Gemima Cody’s review of Pizza Hut in the Icon Review section of the Sydney Morning Herald ‘Good Food’ this week is a significant moment in the history of the publication. The review is a clear exemplification of the impacts of networked culture on food criticism and notions taste more broadly.
Traditionally ‘Good Food’ has been a publication focused on fine dining and evaluations of quality according to a spectrum orientied by extremes of praise and criticism. A review of Pizza Hut is a clear anomaly in this tradition.
The review is part of recent digital trend of Pizza Hut nostalgia, arguably spawned by Mike Neilson’s blog Used to be Pizza Hut, which he started in 2008 and attracted a story from Business Insider in 2014.
This was followed by Ho Hai Tran and Chloe Cahill’s more widely reported efforts working on the same premise, which attracted enough of an internet following to be covered in a range of niche and popular publications, and led to a Kickstarter funded book.
Tran and Cahill were able build their archive of over 100 locations by using Google Maps and communities of Pizza Hut fans, who “have provided invaluable help since they started the project in 2013.”
The amusing incongruity effect created by seeing the mansard roof common to all Pizza Huts giving birth to another business (from to Savlos to pool shops) make them an ideal product for the flow of photographic images exchanged on the internet. The timing is also right. Kids of the 80s and 90s, when the restaurants were most widespread, are now among the determining forces in media.
The internet and digital photography are part of a media ecology where it is possible for “amateur” food commentators, or ‘prosumers’, to create significance by making it easier to document and publicise what might otherwise be insignificant. This has created diverse contexts with internally evolved criteria for what counts as relevant. Lowbrow enthusiasms and highbrow culture are thereby increasingly intermixed.
A single Pizza Hut converted into a childcare centre is the kind of trivial detail that will pass into irrelevance without a network. Image sharing services and digital connectivity create the possibility of making anything into a collection that is created and sustained by diverse interest based communities.
Sianne Ngai’s work on the aesthetic category of ‘the interesting’ gives a compelling interpretation of visual culture in this context. While the roots of the interesting might be traced back to “the dramatic expansion of print circulation in the 1790s”, they are most forcefully explicated in online social networks where massive amounts of photographic content is evaluated every second according low grade affective responses, of which the Facebook ‘like’ or the Instagram ‘heart’ icon are the most notable archetypes.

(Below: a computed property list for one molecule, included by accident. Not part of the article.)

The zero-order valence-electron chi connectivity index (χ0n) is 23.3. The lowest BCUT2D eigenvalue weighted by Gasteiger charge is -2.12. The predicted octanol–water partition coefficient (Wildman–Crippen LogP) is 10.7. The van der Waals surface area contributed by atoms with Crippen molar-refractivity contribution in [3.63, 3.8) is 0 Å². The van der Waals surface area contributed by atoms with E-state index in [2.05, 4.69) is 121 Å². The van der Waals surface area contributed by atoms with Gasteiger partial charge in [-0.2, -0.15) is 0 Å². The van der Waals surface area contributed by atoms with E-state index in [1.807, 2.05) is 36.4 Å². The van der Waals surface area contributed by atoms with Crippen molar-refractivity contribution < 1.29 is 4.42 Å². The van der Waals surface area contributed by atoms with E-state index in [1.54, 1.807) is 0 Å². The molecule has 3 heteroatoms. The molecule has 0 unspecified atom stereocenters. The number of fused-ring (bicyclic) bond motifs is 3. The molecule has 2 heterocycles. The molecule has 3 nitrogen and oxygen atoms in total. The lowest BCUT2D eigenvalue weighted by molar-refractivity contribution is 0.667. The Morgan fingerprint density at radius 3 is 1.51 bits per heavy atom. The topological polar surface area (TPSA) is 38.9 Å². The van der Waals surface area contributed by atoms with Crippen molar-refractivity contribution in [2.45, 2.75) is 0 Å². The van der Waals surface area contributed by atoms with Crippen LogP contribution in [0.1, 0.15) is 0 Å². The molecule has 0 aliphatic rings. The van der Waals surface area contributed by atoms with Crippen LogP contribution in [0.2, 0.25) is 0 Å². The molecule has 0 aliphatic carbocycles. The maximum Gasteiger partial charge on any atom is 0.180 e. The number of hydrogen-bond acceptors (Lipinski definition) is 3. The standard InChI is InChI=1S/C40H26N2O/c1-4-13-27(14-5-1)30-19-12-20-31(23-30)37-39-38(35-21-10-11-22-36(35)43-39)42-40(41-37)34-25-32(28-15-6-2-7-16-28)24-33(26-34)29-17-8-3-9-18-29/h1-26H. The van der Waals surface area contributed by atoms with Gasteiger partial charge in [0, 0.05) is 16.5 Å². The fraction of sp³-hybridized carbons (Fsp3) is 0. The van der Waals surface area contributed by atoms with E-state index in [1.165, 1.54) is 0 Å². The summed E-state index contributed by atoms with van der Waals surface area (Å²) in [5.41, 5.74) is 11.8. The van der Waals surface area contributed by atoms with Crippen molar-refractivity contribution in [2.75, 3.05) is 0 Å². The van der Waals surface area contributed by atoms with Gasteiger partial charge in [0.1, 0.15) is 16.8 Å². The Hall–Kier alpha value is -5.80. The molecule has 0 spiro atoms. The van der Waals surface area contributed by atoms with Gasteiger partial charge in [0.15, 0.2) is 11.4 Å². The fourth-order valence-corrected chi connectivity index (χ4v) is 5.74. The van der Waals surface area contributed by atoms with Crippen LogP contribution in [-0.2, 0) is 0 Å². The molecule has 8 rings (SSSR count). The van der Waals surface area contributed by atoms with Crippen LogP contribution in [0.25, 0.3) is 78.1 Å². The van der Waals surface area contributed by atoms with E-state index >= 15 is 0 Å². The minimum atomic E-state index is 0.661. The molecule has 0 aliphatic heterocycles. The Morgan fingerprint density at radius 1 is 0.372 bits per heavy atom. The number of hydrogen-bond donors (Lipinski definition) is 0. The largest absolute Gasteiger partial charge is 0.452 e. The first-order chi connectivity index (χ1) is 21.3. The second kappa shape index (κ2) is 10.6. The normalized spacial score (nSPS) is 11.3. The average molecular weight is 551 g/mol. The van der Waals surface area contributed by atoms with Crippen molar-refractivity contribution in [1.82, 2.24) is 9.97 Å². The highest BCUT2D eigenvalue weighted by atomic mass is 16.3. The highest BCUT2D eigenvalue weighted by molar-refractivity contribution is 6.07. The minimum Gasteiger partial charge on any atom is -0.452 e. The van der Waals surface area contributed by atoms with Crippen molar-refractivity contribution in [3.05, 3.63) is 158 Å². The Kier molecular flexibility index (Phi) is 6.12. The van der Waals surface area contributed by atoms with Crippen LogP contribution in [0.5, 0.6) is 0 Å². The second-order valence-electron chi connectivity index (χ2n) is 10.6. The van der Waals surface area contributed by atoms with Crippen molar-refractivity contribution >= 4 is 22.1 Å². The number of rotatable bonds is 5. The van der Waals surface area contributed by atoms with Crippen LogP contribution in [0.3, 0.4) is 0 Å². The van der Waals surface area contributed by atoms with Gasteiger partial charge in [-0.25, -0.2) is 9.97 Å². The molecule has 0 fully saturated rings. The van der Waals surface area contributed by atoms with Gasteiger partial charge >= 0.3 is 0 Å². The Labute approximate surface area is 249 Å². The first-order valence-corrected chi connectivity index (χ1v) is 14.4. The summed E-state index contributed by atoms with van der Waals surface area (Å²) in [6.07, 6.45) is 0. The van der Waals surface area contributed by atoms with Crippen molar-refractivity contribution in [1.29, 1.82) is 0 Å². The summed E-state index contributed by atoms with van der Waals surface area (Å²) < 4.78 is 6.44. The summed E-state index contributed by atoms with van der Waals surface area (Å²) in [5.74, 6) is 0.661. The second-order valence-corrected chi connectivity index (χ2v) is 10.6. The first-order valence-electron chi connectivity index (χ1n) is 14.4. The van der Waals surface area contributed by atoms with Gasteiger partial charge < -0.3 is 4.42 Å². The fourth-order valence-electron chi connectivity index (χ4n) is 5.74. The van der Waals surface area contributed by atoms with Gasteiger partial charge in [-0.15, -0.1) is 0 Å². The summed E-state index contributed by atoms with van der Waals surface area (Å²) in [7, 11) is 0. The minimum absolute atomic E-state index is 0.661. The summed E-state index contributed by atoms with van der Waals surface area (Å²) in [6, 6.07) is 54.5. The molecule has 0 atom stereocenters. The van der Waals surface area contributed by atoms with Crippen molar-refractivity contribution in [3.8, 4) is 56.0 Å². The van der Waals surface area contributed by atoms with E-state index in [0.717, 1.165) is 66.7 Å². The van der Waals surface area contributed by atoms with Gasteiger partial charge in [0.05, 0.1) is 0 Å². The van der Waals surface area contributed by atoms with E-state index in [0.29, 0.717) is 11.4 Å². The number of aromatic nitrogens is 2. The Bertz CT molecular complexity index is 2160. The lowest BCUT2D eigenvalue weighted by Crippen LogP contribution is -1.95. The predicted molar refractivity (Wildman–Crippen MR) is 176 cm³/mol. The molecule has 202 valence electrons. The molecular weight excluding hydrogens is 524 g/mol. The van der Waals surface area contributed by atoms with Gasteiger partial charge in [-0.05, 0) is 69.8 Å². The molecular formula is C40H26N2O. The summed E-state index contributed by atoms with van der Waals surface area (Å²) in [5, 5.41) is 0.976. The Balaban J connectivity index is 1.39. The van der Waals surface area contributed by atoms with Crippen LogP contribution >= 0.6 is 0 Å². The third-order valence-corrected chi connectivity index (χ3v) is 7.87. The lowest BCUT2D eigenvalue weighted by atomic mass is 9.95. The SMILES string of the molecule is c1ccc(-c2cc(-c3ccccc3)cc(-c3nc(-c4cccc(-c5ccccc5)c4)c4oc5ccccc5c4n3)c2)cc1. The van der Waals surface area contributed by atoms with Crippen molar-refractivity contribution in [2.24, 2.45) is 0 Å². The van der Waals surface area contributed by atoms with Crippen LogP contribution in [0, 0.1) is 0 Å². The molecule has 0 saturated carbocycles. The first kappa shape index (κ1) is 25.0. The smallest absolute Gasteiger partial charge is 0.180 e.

Pizza Hut and other fast food chains aim to create a standardised restaurant experience. Permitting minor cultural variations, the architecture, interior design, staff training, graphic design, service model and food on the plate all conform to the same restaurant concept, whether you’re in Ballarat, Orange, or, indeed, Wichita.
This foundation of standardisation provides an important contrasting tension for the efforts of those like Neilson, Cahill and Tran, whose photographic collections show an opposing force of individuation, as old Pizza Huts become new, different businesses. As Ngai points out, the dynamic between standardisation and individuation, or the different and the typical, is a crucial part of the aesthetic of the interesting.
The element of standardisation in the franchise concept is also what enables the other key element of Cody’s review: nostalgia. The driving premise of the article is that readers will remember a comparable experience in the Pizza Huts of their youth. The quality of the food is less important than the lens of memory by which the experience is relived.
As Heston Blumenthal has demonstrated for some time, nostalgia and high-end food experiences are not antagonists. However, Blumenthal aims to inject nostalgia into exceptional, unique dining experiences, the antithesis of Pizza Hut.
There is nothing renewed or transformed in the Ballarat Pizza Hut Cody reviews. It’s expected to be the same, mediocre food which she remembers as an excited kid going to Pizza Hut in the 90s, and that’s the point.
Like the successful Netflix series Stranger Things, which revives the style and atmosphere of 1980s fantasy and horror narratives of Steven Spielberg and Steven King, her review trades on feelings of comfort and familiarity that food critics tend to value less than originality and exemplarity.
The nuancing activities of “amateur” food writers are bringing the bad, the mediocre and the sentimental into focus. Notions of taste are being reshaped as a result. It would be misleading to suggest digital culture is the determining force, but it is a key catalysing ingredient in a broader ecology.
Influential publications like the Sydney Morning Herald are looking to these diverse taste making communities for concepts that speak more directly to their audience. If they don’t continue to search broadly and experiment, maybe a future not dissimilar to Pizza Hut awaits? Maybe, in light of the new Pizza Hut concept store in Waterloo which opened this year, that future is already here?